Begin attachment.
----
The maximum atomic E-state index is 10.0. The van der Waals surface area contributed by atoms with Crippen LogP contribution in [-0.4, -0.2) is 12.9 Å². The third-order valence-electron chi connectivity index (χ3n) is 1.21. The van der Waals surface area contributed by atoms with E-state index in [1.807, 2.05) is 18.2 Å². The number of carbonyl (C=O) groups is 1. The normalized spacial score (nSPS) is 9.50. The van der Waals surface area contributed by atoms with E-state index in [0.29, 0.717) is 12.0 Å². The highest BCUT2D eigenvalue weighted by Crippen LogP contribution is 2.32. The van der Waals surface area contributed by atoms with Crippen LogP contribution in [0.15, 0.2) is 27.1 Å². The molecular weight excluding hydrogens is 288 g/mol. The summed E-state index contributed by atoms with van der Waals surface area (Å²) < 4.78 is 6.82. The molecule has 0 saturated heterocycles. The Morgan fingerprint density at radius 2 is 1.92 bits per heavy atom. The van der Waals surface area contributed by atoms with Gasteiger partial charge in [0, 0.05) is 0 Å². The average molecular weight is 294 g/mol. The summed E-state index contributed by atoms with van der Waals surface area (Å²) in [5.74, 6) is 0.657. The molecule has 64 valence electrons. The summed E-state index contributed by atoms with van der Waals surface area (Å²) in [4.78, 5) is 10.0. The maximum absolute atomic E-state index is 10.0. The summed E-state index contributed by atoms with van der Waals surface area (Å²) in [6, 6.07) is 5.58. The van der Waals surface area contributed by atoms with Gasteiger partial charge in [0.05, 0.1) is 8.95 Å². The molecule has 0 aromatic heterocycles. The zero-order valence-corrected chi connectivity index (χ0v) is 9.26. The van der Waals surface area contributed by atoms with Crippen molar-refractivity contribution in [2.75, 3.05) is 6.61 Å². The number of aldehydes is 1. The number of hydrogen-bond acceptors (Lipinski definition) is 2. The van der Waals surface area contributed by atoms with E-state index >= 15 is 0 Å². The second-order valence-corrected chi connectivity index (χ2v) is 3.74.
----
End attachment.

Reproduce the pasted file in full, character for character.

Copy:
The maximum atomic E-state index is 10.0. The van der Waals surface area contributed by atoms with Crippen LogP contribution in [-0.4, -0.2) is 12.9 Å². The third-order valence-electron chi connectivity index (χ3n) is 1.21. The van der Waals surface area contributed by atoms with E-state index in [1.807, 2.05) is 18.2 Å². The number of carbonyl (C=O) groups is 1. The normalized spacial score (nSPS) is 9.50. The van der Waals surface area contributed by atoms with E-state index in [0.29, 0.717) is 12.0 Å². The highest BCUT2D eigenvalue weighted by Crippen LogP contribution is 2.32. The van der Waals surface area contributed by atoms with Crippen LogP contribution in [0.15, 0.2) is 27.1 Å². The molecular weight excluding hydrogens is 288 g/mol. The summed E-state index contributed by atoms with van der Waals surface area (Å²) < 4.78 is 6.82. The molecule has 0 saturated heterocycles. The Morgan fingerprint density at radius 2 is 1.92 bits per heavy atom. The van der Waals surface area contributed by atoms with Gasteiger partial charge in [0, 0.05) is 0 Å². The average molecular weight is 294 g/mol. The summed E-state index contributed by atoms with van der Waals surface area (Å²) in [5.74, 6) is 0.657. The molecule has 64 valence electrons. The summed E-state index contributed by atoms with van der Waals surface area (Å²) in [4.78, 5) is 10.0. The maximum absolute atomic E-state index is 10.0. The summed E-state index contributed by atoms with van der Waals surface area (Å²) in [6, 6.07) is 5.58. The van der Waals surface area contributed by atoms with Gasteiger partial charge in [0.05, 0.1) is 8.95 Å². The molecule has 0 aromatic heterocycles. The zero-order valence-corrected chi connectivity index (χ0v) is 9.26. The van der Waals surface area contributed by atoms with Crippen molar-refractivity contribution in [2.75, 3.05) is 6.61 Å². The number of aldehydes is 1. The number of hydrogen-bond acceptors (Lipinski definition) is 2. The van der Waals surface area contributed by atoms with E-state index >= 15 is 0 Å². The second-order valence-corrected chi connectivity index (χ2v) is 3.74.